Seattle police use twitter to recover stolen cars

It only takes a village to raise a child, but it apparently it take the Twitterverse to find a stolen car. This month, the Seattle police department became one of the newest Twitter users and will use @GetYourCarBack as a way to find stolen vehicles.

Seattle police takes to twitter to crowdsource stolen car recovery.
Seattle police takes to twitter to crowdsource stolen car recovery. Twitter

It only takes a village to raise a child, but it apparently it take the Twitterverse to find a stolen car. This month, the Seattle police department became one of the newest Twitter users and will use @GetYourCarBack as a way to find stolen vehicles.

Consider it a poor man's lo-jack or an Amber alert for newly jacked cars. When the Seattle police get a report of a stolen vehicle, they will report on Twitter the year, make, model and color of the missing car with instructions to the public to call 911 if they spot the vehicle. The department will cross check 911 sightings to make sure the vehicle has not been recovered and returned to the proper owners, and the public is instructed to not make contact.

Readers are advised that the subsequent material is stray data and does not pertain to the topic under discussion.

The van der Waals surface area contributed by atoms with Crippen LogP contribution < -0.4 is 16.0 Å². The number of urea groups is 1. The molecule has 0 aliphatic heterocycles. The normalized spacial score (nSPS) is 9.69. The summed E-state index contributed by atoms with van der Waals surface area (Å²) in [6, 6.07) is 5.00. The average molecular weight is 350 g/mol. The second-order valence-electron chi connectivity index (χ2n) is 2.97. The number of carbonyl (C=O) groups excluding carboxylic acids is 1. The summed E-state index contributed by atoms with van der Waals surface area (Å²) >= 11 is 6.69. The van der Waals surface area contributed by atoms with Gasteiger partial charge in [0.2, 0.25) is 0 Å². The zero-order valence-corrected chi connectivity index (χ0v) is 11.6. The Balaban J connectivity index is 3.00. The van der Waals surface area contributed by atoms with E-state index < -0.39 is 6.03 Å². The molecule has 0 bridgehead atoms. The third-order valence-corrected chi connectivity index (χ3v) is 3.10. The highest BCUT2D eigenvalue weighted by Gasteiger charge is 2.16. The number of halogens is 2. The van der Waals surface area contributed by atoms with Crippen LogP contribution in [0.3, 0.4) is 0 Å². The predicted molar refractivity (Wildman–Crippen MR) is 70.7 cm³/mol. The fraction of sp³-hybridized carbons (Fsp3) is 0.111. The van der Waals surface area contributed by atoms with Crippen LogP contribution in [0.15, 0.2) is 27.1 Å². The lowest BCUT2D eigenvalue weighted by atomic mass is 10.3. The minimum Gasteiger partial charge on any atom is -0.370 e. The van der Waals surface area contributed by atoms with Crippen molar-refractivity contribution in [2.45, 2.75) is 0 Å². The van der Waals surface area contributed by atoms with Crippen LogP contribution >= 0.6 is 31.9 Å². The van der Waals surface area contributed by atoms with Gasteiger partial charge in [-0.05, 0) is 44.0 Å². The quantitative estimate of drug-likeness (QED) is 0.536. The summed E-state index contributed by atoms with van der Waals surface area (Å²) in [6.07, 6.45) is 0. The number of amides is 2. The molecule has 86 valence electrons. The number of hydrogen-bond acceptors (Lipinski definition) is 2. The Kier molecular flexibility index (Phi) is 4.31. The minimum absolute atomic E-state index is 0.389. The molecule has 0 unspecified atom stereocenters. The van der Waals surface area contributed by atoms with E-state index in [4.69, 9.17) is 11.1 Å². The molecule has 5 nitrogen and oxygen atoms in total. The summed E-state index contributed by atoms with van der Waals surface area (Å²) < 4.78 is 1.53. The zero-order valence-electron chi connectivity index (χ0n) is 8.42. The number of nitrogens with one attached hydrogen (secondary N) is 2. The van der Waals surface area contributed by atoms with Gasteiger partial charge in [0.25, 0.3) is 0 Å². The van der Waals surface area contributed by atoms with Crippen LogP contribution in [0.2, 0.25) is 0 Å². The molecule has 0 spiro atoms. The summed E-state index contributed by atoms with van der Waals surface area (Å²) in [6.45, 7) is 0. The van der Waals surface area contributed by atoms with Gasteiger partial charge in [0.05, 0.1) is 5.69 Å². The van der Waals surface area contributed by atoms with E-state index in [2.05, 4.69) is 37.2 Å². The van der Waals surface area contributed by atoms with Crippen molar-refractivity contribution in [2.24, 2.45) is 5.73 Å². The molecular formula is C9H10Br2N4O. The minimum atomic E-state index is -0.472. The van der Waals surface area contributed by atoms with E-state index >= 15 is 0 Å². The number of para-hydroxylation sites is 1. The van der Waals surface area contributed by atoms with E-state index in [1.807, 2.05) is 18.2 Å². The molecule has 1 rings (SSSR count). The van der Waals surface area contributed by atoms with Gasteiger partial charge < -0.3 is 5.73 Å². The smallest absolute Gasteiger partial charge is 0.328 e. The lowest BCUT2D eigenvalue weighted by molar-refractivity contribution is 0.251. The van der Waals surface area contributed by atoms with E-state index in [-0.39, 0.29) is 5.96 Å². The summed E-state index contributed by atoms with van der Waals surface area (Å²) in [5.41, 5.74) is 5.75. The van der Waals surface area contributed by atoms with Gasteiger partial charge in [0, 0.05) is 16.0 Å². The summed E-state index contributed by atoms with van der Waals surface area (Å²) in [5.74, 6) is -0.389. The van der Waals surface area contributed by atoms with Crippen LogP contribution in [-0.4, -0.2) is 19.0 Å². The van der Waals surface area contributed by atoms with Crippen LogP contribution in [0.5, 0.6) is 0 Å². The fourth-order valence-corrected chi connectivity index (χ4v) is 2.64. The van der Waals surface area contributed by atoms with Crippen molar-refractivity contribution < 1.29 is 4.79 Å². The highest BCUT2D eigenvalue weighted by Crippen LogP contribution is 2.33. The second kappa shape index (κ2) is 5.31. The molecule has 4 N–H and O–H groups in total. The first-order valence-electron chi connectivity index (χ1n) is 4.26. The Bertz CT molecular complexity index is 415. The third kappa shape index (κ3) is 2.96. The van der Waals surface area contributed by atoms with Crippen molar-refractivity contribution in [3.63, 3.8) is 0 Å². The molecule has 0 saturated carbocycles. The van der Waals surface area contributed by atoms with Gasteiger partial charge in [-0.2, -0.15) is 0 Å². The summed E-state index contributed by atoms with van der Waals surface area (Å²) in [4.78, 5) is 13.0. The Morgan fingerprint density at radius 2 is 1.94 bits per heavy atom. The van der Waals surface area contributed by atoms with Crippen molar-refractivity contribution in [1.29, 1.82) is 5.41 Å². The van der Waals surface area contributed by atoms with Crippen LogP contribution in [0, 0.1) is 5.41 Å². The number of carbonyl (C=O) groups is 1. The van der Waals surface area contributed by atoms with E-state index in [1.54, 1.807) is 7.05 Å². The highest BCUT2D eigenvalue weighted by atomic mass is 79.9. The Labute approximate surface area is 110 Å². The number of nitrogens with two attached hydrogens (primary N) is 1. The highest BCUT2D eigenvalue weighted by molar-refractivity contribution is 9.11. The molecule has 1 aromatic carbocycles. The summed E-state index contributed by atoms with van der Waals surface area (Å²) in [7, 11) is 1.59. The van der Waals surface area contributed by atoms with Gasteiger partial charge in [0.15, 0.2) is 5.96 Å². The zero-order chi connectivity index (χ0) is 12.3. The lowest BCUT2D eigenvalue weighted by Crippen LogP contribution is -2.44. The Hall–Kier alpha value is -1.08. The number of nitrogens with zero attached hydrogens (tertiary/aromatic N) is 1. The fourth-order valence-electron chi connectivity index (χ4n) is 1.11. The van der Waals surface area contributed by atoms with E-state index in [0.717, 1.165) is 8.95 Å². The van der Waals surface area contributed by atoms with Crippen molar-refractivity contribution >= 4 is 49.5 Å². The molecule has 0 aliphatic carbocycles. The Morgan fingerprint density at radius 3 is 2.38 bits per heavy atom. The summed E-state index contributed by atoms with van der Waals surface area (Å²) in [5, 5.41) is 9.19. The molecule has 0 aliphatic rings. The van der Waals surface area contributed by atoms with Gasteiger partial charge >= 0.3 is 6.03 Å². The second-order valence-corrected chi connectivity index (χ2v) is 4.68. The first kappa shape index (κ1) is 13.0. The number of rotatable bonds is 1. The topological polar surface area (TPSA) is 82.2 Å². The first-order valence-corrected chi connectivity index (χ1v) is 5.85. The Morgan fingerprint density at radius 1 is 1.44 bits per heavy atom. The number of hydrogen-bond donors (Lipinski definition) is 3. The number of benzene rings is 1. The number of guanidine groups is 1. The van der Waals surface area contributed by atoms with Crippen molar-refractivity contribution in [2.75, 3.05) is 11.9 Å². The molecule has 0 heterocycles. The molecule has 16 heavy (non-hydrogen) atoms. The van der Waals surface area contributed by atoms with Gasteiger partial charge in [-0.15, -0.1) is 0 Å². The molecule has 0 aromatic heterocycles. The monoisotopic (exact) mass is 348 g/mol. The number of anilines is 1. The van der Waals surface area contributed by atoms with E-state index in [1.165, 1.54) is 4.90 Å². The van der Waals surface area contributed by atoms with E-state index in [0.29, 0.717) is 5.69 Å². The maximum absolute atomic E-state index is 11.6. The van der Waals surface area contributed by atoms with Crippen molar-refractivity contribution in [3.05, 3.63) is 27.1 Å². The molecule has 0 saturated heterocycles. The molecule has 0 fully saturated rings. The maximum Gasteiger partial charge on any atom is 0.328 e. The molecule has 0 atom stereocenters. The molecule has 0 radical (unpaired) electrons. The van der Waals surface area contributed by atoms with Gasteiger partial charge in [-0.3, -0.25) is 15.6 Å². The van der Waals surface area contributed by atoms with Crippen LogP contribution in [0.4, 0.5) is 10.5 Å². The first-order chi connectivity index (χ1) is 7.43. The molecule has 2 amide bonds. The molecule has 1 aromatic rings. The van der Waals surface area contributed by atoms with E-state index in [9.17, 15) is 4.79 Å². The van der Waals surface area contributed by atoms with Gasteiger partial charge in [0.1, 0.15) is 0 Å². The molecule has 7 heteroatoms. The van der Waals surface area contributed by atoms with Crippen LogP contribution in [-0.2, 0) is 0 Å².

As of today, @GetYourCarBack has 761 followers but follows no one, and has tweeted 72 times about missing vehicles since December 1--mostly older model Toyotas and Hondas that are worth more in parts than whole--which works out to about 9 cars per day. The police haven't reported any recoveries, so it's not possible to tell if crowdsourcing for tips on stolen cars works. Several police departments around the U.S. use Twitter to post alerts and disseminate timely information, but @GetYourCarBack could be the first crime-specific Twitter account. And while the Twitter method may be a long shot for recovering hot cars, it may work better as a deterrent if people know that everyone on Twitter will be looking for them.

Source: Telematics News

 

Join the discussion

Conversation powered by Livefyre

Don't Miss
Hot Products
Trending on CNET

HOT ON CNET

Looking for an affordable tablet?

CNET rounds up high-quality tablets that won't break your wallet.